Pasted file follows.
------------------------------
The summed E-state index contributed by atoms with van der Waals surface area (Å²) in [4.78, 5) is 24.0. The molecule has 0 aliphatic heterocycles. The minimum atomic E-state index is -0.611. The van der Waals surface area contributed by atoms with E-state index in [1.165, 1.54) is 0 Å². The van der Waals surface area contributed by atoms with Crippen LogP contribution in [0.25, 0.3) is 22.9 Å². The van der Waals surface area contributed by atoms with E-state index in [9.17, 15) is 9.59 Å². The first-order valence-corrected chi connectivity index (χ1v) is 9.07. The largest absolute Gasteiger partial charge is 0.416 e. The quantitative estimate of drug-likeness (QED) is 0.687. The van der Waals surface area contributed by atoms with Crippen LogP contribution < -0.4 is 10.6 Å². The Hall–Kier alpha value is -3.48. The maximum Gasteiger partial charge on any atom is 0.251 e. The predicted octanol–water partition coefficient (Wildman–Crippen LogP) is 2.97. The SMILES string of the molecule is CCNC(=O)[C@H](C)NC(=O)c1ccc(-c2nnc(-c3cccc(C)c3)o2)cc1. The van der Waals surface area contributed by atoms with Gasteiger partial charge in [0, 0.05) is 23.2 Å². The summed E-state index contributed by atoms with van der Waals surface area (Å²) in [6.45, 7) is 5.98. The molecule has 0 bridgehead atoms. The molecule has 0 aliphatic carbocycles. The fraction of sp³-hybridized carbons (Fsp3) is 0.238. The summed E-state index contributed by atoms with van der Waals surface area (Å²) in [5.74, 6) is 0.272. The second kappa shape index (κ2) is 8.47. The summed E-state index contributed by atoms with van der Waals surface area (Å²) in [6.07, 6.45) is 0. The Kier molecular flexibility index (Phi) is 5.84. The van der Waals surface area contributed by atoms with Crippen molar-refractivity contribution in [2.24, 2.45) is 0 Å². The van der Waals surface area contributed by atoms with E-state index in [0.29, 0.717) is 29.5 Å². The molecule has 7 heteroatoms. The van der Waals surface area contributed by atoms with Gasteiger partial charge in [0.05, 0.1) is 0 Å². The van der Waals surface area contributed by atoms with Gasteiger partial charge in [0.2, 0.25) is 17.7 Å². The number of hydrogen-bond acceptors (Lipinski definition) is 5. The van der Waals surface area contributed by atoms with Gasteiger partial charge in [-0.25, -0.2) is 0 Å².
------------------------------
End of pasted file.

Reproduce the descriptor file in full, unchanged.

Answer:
The summed E-state index contributed by atoms with van der Waals surface area (Å²) in [4.78, 5) is 24.0. The molecule has 0 aliphatic heterocycles. The minimum atomic E-state index is -0.611. The van der Waals surface area contributed by atoms with E-state index in [1.165, 1.54) is 0 Å². The van der Waals surface area contributed by atoms with Crippen LogP contribution in [0.25, 0.3) is 22.9 Å². The van der Waals surface area contributed by atoms with E-state index in [9.17, 15) is 9.59 Å². The first-order valence-corrected chi connectivity index (χ1v) is 9.07. The largest absolute Gasteiger partial charge is 0.416 e. The quantitative estimate of drug-likeness (QED) is 0.687. The van der Waals surface area contributed by atoms with Crippen LogP contribution < -0.4 is 10.6 Å². The Hall–Kier alpha value is -3.48. The maximum Gasteiger partial charge on any atom is 0.251 e. The predicted octanol–water partition coefficient (Wildman–Crippen LogP) is 2.97. The SMILES string of the molecule is CCNC(=O)[C@H](C)NC(=O)c1ccc(-c2nnc(-c3cccc(C)c3)o2)cc1. The van der Waals surface area contributed by atoms with Gasteiger partial charge in [0, 0.05) is 23.2 Å². The summed E-state index contributed by atoms with van der Waals surface area (Å²) in [6.45, 7) is 5.98. The molecule has 0 bridgehead atoms. The molecule has 0 aliphatic carbocycles. The fraction of sp³-hybridized carbons (Fsp3) is 0.238. The summed E-state index contributed by atoms with van der Waals surface area (Å²) in [5.74, 6) is 0.272. The second kappa shape index (κ2) is 8.47. The summed E-state index contributed by atoms with van der Waals surface area (Å²) in [6.07, 6.45) is 0. The Kier molecular flexibility index (Phi) is 5.84. The van der Waals surface area contributed by atoms with Crippen molar-refractivity contribution in [2.24, 2.45) is 0 Å². The van der Waals surface area contributed by atoms with E-state index in [0.29, 0.717) is 29.5 Å². The molecule has 7 heteroatoms. The van der Waals surface area contributed by atoms with Gasteiger partial charge in [0.05, 0.1) is 0 Å². The van der Waals surface area contributed by atoms with Gasteiger partial charge in [0.2, 0.25) is 17.7 Å². The number of hydrogen-bond acceptors (Lipinski definition) is 5. The van der Waals surface area contributed by atoms with Gasteiger partial charge in [-0.25, -0.2) is 0 Å².